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01 Sep 2018

Ellie’s story: from intensive care to the playground

For little Ellie and her family, a cancer diagnosis came out of the blue when she was just eleven months old. Now Ellie has just turned two – and she’s an active, boisterous toddler. Her story underscores the power of the Zero Childhood Cancer program to improve outcomes for kids with cancer in Australia, and even save lives.

This month is Childhood Cancer Awareness Month, and it’s the first anniversary of the launch of Zero Childhood Cancer: Australia’s national child cancer personalised medicine program.

Read Ellie’s story in the Sunday Telegraph 

Read more about Ellie on the Children's Cancer Institute website

Led by Children’s Cancer Institute and the Kids Cancer Centre at Sydney Children’s Hospital, Randwick, the program uses a wide range of cutting-edge technologies, including genomic technologies, to better understand each child’s cancer. It aims to prove that personalised medicine – tailoring treatment recommendations to individual children’s cancers through better scientific analysis of their tumours – can change outcomes.

The power of genomic information in childhood cancer

The Garvan Institute of Medical Research and Lions Clubs Australia are proud to be two of the partners in the Zero Childhood Cancer program.

Through the Lions Kids Cancer Genome Project (Genome Power), Garvan and Lions are bringing the power of whole genome sequencing to Zero Childhood Cancer. Together, they are sequencing and analysing the tumour and normal genomes of children enrolled in Zero Childhood Cancer. This means that they read the entire DNA sequence (over 6 billion DNA bases, or letters) of each child’s tumour, and compare it to DNA sequence from elsewhere in the body, to gain vital clues about how the tumour has developed and what drives it.

Whole genome sequencing has been a crucial part of Ellie’s journey with the Zero Childhood Cancer program (see below). Through whole genome sequencing, Garvan researchers were able to identify the genetic change that was likely to be critical in driving her cancer’s growth.

Ellie’s story: uncovering what made her tumour tick

A year after the world-first Zero Childhood Cancer national clinical trial was opened, almost 130 children with serious and aggressive cancers have been enrolled on this state-of-the-art personalised medicine clinical trial that aims to give them the best possible chance of survival and quality of life.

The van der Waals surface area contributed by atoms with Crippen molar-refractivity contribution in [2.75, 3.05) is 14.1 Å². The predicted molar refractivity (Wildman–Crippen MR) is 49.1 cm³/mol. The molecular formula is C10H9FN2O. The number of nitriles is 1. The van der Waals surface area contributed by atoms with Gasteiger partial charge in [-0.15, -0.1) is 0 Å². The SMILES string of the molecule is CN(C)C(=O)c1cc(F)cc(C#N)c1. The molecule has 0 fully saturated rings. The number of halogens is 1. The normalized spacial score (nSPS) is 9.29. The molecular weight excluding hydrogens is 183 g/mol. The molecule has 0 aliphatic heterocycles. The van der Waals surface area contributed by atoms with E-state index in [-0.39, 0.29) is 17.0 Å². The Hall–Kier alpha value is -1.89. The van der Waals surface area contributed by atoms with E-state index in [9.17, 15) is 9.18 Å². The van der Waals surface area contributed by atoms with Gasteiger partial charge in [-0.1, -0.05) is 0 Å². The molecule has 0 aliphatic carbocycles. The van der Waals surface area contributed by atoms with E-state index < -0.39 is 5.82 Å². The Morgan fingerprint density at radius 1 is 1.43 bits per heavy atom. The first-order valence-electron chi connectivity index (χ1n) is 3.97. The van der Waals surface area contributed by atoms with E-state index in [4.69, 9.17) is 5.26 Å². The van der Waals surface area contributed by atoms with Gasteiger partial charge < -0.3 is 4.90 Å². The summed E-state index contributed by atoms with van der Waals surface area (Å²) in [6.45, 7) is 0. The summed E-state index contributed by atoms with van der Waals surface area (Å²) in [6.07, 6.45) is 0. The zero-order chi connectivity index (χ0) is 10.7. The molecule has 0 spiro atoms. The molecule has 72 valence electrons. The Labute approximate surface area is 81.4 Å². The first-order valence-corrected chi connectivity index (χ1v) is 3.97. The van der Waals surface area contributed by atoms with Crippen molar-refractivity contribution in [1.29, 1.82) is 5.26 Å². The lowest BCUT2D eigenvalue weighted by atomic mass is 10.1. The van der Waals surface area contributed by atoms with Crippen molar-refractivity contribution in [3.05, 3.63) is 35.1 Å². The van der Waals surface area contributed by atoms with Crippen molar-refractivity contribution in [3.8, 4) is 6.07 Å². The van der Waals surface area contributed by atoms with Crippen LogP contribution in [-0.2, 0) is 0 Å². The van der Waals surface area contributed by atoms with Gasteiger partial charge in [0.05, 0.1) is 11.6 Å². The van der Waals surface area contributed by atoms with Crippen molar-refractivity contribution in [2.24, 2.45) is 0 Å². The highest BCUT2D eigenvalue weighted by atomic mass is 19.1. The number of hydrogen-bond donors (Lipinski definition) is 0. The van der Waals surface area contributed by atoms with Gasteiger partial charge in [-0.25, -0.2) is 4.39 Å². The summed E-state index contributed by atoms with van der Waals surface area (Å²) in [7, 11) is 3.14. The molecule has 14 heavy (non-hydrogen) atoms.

One of those children is Ellie.

Ellie was just eleven months old when she was admitted to the Sydney Children’s Hospital, Randwick having been unwell for just a couple of weeks. A scan revealed a tumour so large in her chest it was pushing her heart to the right side of her chest. Within day, Ellie was in the Intensive Care Unit, on life support, because her little lungs could no longer help her to breathe unaided. The tumour – sarcoma – was aggressive, rare and resistant to chemotherapy.

Ellie was immediately enrolled onto the Zero Childhood Cancer Program, which meant her tumour biopsy was subjected to detailed genetic analysis, with the Zero team working around the clock to get results as soon as possible, as Ellie’s condition was critical.

Whole genome sequencing performed through the Lions Kids Cancer Genome Project identified Ellie’s cancer as infantile fibrosarcoma with a rare ‘translocation’ – a reorganisation of DNA – that was likely to be critical in driving her cancer’s growth.

Dr Mark Cowley (Garvan) leads the genomics team who uncovered the translocation in Ellie’s tumour DNA. He says, “The opportunities to make a difference are so great for the Zero Childhood Cancer program: we know that our findings can be crucial in determining the optimal treatment for a child.

“That’s why it was a special day for us when we found the translocation and identified it as the likely driver of Ellie’s cancer,” Dr Cowley adds.


Ellie’s story: a remarkable transformation

Crucially, the research and clinical teams had recently learnt about a new drug developed by the US company Loxo Oncology, that targeted the exact translocation now identified in Ellie’s tumour. Loxo Oncology agreed to provide the drug on compassionate grounds, so treatment could begin.

Within four weeks, Ellie’s cancer had shrunk to a point where Ellie was off life support and could breathe on her own. And six weeks later, she was home.

As Mina, Ellie’s mother explains, “We were told to think about saying goodbye, she was so sick we didn’t even know if she would reach her first birthday. Now today to be celebrating her second birthday, when she is such an active, boisterous and energetic two-year-old is beyond our wildest dreams. We can’t thank the teams at the children’s hospital and research institute enough.”


Ellie’s story: a new approach made available to others